I've spent part of the past few months learning Haskell and developing a moderately sized application. I came to this from a long background (20 years or so) of "conventional" programming in a variety of languages (from Fortran and Algol W to Java and Python). For me, learning Haskell has been one of the steepest learning curves of any new language that I have ever learned. Before this project, I was aware of some aspects of functional programming, but had never previously done any "in anger" (i.e. for real).

Throughout this period, I've been accumulating some notes about some things that I found challenging along the way. The notes are not organized in any way, and they're certainly not complete. I've published them on my web site [1] in case the perspective might be useful to any "old hands" here.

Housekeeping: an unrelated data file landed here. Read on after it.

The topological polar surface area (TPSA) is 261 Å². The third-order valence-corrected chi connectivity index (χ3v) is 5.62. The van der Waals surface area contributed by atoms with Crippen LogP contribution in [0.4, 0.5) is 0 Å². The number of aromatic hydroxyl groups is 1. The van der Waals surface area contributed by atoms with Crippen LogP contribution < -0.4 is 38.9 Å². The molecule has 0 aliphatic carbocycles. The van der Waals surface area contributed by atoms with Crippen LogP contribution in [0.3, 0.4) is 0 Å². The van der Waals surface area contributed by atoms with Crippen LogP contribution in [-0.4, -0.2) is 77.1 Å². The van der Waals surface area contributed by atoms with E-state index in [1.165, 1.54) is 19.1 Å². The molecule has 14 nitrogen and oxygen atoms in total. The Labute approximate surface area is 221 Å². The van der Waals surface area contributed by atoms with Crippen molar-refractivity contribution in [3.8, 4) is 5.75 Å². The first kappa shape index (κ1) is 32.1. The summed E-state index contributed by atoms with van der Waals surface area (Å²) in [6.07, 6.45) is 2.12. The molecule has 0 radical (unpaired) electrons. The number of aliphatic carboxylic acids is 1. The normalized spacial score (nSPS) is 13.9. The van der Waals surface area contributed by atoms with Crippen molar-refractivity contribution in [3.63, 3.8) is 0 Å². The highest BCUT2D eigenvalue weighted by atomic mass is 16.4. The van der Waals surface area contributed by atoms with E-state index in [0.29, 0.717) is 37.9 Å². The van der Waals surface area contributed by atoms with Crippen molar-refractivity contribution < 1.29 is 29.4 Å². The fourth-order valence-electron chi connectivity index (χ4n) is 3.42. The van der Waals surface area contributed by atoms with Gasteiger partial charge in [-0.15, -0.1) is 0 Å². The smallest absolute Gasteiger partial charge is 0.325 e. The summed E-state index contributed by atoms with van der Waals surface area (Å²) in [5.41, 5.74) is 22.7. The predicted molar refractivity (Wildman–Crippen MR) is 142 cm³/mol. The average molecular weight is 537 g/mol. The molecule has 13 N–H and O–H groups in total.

[1] http://www.ninebynine.org/Software/Learning-Haskell-Notes.html


Also on the topic of perspectives:

In recent conversation with a colleague, he mentioned to me that the term "functional programming" has an image problem. He suggested that the term conveys an impression of an approach that is staid, non-progressive or lacking novelty, and is prone to elicit a response of "been there, done that" from programmers who don't realize the full significance of the term "functional". I've also noticed that when I talk about "functional programming", some people tend to think I'm talking about using techniques like functions in C or Pascal (which is course is very desirable, but old hat and not worthy of great excitement).


------------ Graham Klyne For email: http://www.ninebynine.org/#Contact

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